There are many popular misconceptions about teen boot camps and teen wilderness therapy programs, here are some of the more common misbeliefs:
Boot camps feature an excruciating military training fit only for soldiers
Teen boot camps are designed with the need, capability and, most importantly–the welfare of the participating teenager in mind. They are intended to have a healing component that revolves around the philosophy that physical adversity can strengthen the mental, physical and emotional aptitudes of the teenager, and punishment-based intervention can discourage negative behavior quickly.
Modern, private boot camps, especially those operated by qualified and licensed professionals have become more child-centric and socially aware with their treatment approach. The philosophy is more or less the same: these camps still employ physical conditioning and discipline based on military-like code of rules and regulations; however, there is less emphasis on intensive physical training and more emphasis on rehabilitative activities, life skills education, counseling and after-care program.
Boot camp trainers will yell at us
Drill sergeants yelling at the face of every recruit is the hallmark of a boot camp. Inside boot camps for teens, these in-your-face yelling still happen but are toned down considerably. According to About Face Youth Camp, a troubled teen boot camp located in Connelly Springs, North Carolina, in-your-face yelling is an unpleasant experience they call as negative feedback. Instructors get into the face of cadets as a means to encourage kids to cooperate if they want the negative feedback to stop.
The whole point of teen boot camps is to motivate and encourage the campers, not demoralize or antagonize them further. A good number of teen boot camps are very passionate in helping their campers.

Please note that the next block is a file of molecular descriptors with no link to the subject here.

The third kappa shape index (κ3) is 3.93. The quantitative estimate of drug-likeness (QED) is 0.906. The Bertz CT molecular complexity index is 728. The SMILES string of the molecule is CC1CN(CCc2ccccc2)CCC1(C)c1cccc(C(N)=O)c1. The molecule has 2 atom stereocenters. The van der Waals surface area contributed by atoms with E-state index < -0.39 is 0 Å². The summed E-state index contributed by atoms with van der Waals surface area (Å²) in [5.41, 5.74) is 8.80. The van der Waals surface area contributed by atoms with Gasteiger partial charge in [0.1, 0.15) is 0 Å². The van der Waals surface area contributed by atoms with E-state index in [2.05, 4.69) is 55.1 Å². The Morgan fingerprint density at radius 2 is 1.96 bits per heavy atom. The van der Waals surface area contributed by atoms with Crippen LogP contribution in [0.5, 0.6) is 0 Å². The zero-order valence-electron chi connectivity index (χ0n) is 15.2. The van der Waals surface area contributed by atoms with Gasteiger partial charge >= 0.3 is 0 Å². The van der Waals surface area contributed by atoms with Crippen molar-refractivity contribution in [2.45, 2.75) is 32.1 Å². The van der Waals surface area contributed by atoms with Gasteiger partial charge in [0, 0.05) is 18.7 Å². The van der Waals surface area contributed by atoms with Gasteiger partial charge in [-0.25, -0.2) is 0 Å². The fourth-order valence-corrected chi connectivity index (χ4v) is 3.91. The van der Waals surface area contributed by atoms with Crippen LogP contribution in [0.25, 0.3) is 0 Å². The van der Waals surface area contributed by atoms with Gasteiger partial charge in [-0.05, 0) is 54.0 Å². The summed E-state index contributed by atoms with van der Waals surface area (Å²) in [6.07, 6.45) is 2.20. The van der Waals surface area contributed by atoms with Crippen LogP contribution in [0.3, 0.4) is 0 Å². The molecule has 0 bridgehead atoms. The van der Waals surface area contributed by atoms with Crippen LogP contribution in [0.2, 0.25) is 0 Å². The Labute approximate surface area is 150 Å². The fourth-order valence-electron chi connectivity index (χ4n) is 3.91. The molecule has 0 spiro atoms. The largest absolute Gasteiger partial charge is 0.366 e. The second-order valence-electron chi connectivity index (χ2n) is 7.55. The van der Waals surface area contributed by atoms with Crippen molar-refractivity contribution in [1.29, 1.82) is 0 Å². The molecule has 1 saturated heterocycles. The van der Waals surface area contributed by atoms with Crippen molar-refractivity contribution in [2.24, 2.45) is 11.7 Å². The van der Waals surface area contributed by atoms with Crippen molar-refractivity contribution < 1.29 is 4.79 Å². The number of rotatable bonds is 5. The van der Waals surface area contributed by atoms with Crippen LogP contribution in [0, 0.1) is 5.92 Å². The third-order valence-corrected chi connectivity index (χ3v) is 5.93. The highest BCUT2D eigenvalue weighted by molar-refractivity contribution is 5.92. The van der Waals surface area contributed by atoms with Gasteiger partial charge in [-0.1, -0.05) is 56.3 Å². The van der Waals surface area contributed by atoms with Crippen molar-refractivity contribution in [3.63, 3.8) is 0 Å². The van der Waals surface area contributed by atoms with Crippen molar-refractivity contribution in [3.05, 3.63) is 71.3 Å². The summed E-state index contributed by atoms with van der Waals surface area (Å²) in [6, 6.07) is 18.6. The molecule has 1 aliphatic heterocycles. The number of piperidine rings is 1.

My child cannot keep up with other campers in training
Teen boot camps vary in nature, and in difficulty (at least in terms of fitness requirements). One of the many objectives of a boot camp is to improve the campers’ fitness. Most teen boot camps have health assessments to better identify a teenager’s needs. Children lagging behind in training will most likely earn for themselves a personal instructor that will oversee their performance to help them catch up with others.
Boot camps are only for children with severe mental or behavior problems
As teen boot camps gain appreciation as a tool that may prepare children, with or without problems, for college and later life, many teenage boot camps have began offering programs not solely for problem teenagers. Many boot camps have programs designed purely as life-enriching, with activities tailored to provide quality camp experience. Some camps won’t even accept teenagers having severe behavior problems, especially problems involving drugs or the law or anything that can be harmful to others in the camp community.